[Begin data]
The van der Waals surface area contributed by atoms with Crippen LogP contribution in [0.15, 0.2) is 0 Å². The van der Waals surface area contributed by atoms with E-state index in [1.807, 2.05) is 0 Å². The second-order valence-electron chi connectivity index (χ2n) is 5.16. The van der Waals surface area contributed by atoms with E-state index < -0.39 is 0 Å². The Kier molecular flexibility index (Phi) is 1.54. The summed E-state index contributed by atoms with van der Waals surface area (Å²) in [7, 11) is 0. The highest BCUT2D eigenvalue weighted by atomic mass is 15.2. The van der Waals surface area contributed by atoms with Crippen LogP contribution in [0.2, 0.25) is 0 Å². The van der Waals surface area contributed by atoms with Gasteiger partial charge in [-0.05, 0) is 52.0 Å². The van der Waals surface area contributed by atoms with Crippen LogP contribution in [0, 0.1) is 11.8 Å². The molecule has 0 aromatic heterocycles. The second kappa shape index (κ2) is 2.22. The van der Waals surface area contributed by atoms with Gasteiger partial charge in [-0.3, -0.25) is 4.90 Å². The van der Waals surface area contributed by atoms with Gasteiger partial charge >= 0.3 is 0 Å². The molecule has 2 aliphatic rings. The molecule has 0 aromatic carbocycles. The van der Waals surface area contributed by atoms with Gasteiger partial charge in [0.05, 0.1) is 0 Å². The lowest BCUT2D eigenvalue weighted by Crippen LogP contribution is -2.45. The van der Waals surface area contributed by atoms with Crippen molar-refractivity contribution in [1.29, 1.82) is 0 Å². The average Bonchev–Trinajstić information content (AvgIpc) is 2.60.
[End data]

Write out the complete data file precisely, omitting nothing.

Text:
The van der Waals surface area contributed by atoms with Crippen LogP contribution in [0.15, 0.2) is 0 Å². The van der Waals surface area contributed by atoms with E-state index in [1.807, 2.05) is 0 Å². The second-order valence-electron chi connectivity index (χ2n) is 5.16. The van der Waals surface area contributed by atoms with E-state index < -0.39 is 0 Å². The Kier molecular flexibility index (Phi) is 1.54. The summed E-state index contributed by atoms with van der Waals surface area (Å²) in [7, 11) is 0. The highest BCUT2D eigenvalue weighted by atomic mass is 15.2. The van der Waals surface area contributed by atoms with Crippen LogP contribution in [0.2, 0.25) is 0 Å². The van der Waals surface area contributed by atoms with Gasteiger partial charge in [-0.05, 0) is 52.0 Å². The van der Waals surface area contributed by atoms with Crippen LogP contribution in [0, 0.1) is 11.8 Å². The molecule has 0 aromatic heterocycles. The second kappa shape index (κ2) is 2.22. The van der Waals surface area contributed by atoms with Gasteiger partial charge in [-0.3, -0.25) is 4.90 Å². The van der Waals surface area contributed by atoms with Gasteiger partial charge >= 0.3 is 0 Å². The molecule has 2 aliphatic rings. The molecule has 0 aromatic carbocycles. The van der Waals surface area contributed by atoms with Gasteiger partial charge in [0.05, 0.1) is 0 Å². The lowest BCUT2D eigenvalue weighted by Crippen LogP contribution is -2.45. The van der Waals surface area contributed by atoms with Crippen molar-refractivity contribution in [1.29, 1.82) is 0 Å². The average Bonchev–Trinajstić information content (AvgIpc) is 2.60.